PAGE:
"Django Unchained," the new film by Quentin Tarantino, not only features an all-star cast, but also features a great soundtrack. Since this is a western, it wouldn't be complete without songs by Ennio Morricone, the great spaghetti western composer. In this sense, the film does not disappoint. Much like the cast, there is no real star which shines the brightest, they all work as a whole to invoke the spaghetti western atmosphere.
While certainly Morricone should know enough English by now to write a song in English, the film prominently features Italian lyrics. The song "Ancora Qui" was written specifically for the film by Morricone himself. Also, the soundtrack wouldn't be complete without the original "Django" theme written by spaghetti western composer and Oscar winner Luis Bacalov sung by Rocky Roberts.
Afficionados of spaghetti westerns already know that the musical style of the spaghetti western was a cross between Italian verismo opera and 1960s rock. Sweeping strings, winds, solo whistling, wordless female solos, and choirs were often paired with drum kits, whistling and electric guitar. "Django Unchained" renews the association with rap from Will Smith's turn in the absurdist Western comedy "Wild Wild West."
While the film possesses a high body count and often extremely brutal depiction of slavery which many people may find offensive, the film's redeeming qualities are the soundtrack, the great depth of talent in the cast, and the clever writing baked to perfection by Tarantino. Perhaps the most ironically funny scene was one in which Django gets a reading lesson using a wanted poster. But that is up against the birth of the KKK being presented as a bunch of whiny men who have numerous complaints before their ride against Django gets started.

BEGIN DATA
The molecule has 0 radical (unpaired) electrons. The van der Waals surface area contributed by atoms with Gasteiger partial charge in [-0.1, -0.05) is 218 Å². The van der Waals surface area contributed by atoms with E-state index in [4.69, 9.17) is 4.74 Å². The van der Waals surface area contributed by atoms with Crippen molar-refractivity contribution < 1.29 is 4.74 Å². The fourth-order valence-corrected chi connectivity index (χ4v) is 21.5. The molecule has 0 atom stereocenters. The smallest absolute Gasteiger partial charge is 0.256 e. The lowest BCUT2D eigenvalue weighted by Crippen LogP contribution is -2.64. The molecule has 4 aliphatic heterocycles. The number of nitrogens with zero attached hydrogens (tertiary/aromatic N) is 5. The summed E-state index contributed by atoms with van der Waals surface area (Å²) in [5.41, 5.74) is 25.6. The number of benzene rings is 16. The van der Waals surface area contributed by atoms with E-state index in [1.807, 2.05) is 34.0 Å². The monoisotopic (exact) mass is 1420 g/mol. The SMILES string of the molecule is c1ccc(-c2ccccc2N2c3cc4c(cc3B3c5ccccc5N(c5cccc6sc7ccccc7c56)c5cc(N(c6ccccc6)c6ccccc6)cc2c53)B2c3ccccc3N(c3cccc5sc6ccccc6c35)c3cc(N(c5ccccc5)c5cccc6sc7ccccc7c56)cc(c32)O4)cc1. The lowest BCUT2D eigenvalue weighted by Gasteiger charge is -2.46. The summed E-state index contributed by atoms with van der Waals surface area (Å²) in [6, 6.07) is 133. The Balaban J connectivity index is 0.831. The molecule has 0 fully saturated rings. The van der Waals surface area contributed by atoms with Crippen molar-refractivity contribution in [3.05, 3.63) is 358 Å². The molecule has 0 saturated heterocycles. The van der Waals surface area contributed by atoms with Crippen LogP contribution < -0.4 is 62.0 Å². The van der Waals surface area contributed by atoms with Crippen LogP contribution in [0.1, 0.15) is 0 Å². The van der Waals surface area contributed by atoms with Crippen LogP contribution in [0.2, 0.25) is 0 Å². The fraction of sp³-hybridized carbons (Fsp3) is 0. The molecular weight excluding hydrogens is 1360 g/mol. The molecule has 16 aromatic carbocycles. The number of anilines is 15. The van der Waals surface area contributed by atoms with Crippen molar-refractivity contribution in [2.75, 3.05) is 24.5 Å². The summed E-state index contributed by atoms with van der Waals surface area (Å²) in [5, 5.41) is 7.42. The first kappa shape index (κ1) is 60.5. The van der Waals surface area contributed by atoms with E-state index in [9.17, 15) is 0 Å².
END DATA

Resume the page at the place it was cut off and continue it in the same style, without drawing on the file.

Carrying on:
Tarantino also weaves the German mythology of Wagner's operas painting Foxx as Seigfried, the hero who battles heroically to save his beloved Broomhilda (Yes, the misspelling is intentional) through German actor Christoph Waltz as Dr. King Schultz who becomes develops a partnership with Django and teaches him the ways of bounty hunters.
It often surprising who is in the film as there are so many stars of other westerns who lent their talents to the film. The cast are often so convincing in their parts that it is easy to forget who they are in real life and the other roles that made them famous-however this is part of the film's appeal for repeated viewings. The 1960s Django, Franco Nero, even makes a cameo appearance in a short scene.
Kerry Washington's role doesn't allow her the rapidfire dialogue she's becoming known for in her new series "Scandal," but she inhabits every scene believably and beautifully. Though she is damsel in distress here, Waltz's dialogue states that Seigfried saves Brunhilde "because she's worth it." Washington told the Los Angeles Times "I know it's not the most feminist idea to be a woman in a tower wanting to be rescued, but for a woman of color in this country, we've never been afforded that fairy tale because of how the black family was ripped apart [during slavery]. I really saw the value of having a story that empowers the African American man to do something chivalrous for the African American woman."
Jamie Foxx contributed lyrics and music production work to the soundtrack. Additionally, he rode his own horse, Cheetah, and performed many of his own stunts. In all, it's difficult to pick the best performance, best scene, or even a best song when the totality of the film is truly an ensemble work.
You can get a preview or review of the soundtrack by going to www.unchainedsoundtrack.com where you can also hear Quentin Tarantino introducing each song on the score in English and a little broken Italian.